Powerful photos show us 'The Bonds We Share'
Indy

It's difficult to imagine what the world was like 100 years ago but fortunately colourist Tom Marshall is here to help.

Writing on Bored Panda, he explained that his favourite photographer was Lewis Hine, who documented child poverty in America and whose work as a sociologist eventually led to the change in child labour laws in the US.

Using the photos from the US Library of Congress, Tom added colour digitally and presented the snapshots of the past in all their glory:

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1. 9-year-old Johnnie and the shucking-boss (Dunbar, Louisiana, March 1911)

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2. Michael McNelis, and 8-year-old newsboy

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3. Jennie Camillo, an 8-year-old cranberry picker (Pemberton, New Jersey, 1910)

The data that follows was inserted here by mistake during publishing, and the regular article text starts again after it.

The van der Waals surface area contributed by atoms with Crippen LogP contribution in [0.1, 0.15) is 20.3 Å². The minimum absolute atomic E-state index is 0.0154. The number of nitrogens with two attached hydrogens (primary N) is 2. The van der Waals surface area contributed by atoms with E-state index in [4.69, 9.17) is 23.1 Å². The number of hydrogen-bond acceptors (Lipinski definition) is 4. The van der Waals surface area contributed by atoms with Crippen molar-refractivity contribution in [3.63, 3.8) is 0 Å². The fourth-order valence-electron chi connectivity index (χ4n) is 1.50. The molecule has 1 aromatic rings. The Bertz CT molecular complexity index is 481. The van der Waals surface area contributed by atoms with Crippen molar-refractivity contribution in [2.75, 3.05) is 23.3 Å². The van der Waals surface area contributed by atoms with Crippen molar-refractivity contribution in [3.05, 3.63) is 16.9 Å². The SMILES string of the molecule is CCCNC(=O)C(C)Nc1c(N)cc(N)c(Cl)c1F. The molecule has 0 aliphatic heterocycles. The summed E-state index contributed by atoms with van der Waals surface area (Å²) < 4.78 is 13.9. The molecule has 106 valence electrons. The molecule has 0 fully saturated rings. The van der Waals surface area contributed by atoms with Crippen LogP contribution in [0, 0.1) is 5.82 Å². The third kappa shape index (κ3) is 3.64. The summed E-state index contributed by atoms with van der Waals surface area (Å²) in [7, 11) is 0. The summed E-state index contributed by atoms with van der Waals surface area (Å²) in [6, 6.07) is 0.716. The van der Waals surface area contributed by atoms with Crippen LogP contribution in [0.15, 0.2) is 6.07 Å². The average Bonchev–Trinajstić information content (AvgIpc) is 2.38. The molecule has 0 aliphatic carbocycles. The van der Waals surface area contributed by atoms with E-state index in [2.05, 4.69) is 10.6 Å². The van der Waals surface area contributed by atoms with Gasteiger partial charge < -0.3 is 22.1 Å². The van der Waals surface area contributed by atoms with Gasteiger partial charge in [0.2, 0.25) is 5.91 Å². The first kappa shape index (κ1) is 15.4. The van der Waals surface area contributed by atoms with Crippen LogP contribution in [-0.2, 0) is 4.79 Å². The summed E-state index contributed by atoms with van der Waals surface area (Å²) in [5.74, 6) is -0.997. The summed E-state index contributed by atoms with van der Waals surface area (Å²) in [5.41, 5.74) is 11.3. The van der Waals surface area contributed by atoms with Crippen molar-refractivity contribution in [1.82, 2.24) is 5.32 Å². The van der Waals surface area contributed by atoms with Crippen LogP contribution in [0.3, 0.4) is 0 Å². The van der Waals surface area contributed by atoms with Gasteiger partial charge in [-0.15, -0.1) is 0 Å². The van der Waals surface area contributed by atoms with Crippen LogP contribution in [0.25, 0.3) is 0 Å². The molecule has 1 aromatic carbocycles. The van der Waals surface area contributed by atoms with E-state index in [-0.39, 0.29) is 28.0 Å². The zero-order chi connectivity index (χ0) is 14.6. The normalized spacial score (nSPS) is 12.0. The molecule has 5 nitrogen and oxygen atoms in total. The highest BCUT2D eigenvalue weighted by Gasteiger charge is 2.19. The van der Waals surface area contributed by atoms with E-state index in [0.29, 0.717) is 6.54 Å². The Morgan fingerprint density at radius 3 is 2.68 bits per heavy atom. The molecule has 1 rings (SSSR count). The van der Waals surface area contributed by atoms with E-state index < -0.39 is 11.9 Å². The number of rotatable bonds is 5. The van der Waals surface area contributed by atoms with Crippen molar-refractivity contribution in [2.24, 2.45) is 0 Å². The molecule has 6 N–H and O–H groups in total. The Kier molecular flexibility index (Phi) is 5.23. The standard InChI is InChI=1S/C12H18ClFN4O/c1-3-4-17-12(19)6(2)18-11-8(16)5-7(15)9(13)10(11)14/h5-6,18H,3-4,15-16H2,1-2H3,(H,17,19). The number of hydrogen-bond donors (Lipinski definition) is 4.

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4. 12-year-old newsboy Hyman Alpert, who had been selling newspapers since he was nine years old (New Haven, Connecticut, March 1909)

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5. Garment workers Katrina De Cato (6), Franco Brezoo (11) Maria Attreo (12) and her sister Mattie Attreo (5) at 4 pm (New York City, 26th January 1910)

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6. Thirteen-year-old newsboy Raymond Klose (middle) (St. Louis, Missouri US, 1910)

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7. Eleven-year-old newsboy Roland (Newark, New Jersey)

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8. One of the underprivileged (Hull House, Chicago 1910)

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The photos, which can be found exhibited at the US Library of Congress, have been colourised by Tom Marshall. You can find more of his work here.

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